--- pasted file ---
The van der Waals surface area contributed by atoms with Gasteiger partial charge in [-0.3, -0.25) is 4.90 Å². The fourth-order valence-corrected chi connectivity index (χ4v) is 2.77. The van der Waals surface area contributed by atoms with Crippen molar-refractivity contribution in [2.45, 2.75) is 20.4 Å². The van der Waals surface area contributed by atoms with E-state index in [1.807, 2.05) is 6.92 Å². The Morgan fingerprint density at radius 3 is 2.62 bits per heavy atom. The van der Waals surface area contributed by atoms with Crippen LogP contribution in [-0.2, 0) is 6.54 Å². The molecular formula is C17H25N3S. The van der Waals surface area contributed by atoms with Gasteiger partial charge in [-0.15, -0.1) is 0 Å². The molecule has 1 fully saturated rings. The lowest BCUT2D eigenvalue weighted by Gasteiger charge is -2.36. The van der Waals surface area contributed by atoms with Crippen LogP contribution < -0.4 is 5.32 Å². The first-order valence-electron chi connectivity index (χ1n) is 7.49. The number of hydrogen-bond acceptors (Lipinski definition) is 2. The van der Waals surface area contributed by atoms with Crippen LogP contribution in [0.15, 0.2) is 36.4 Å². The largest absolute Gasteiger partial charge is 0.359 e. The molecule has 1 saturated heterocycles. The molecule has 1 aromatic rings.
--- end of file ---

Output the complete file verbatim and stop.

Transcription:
The van der Waals surface area contributed by atoms with Gasteiger partial charge in [-0.3, -0.25) is 4.90 Å². The fourth-order valence-corrected chi connectivity index (χ4v) is 2.77. The van der Waals surface area contributed by atoms with Crippen molar-refractivity contribution in [2.45, 2.75) is 20.4 Å². The van der Waals surface area contributed by atoms with E-state index in [1.807, 2.05) is 6.92 Å². The Morgan fingerprint density at radius 3 is 2.62 bits per heavy atom. The van der Waals surface area contributed by atoms with Crippen LogP contribution in [-0.2, 0) is 6.54 Å². The molecular formula is C17H25N3S. The van der Waals surface area contributed by atoms with Gasteiger partial charge in [-0.15, -0.1) is 0 Å². The molecule has 1 fully saturated rings. The lowest BCUT2D eigenvalue weighted by Gasteiger charge is -2.36. The van der Waals surface area contributed by atoms with Crippen LogP contribution < -0.4 is 5.32 Å². The first-order valence-electron chi connectivity index (χ1n) is 7.49. The number of hydrogen-bond acceptors (Lipinski definition) is 2. The van der Waals surface area contributed by atoms with Crippen LogP contribution in [0.15, 0.2) is 36.4 Å². The largest absolute Gasteiger partial charge is 0.359 e. The molecule has 1 saturated heterocycles. The molecule has 1 aromatic rings.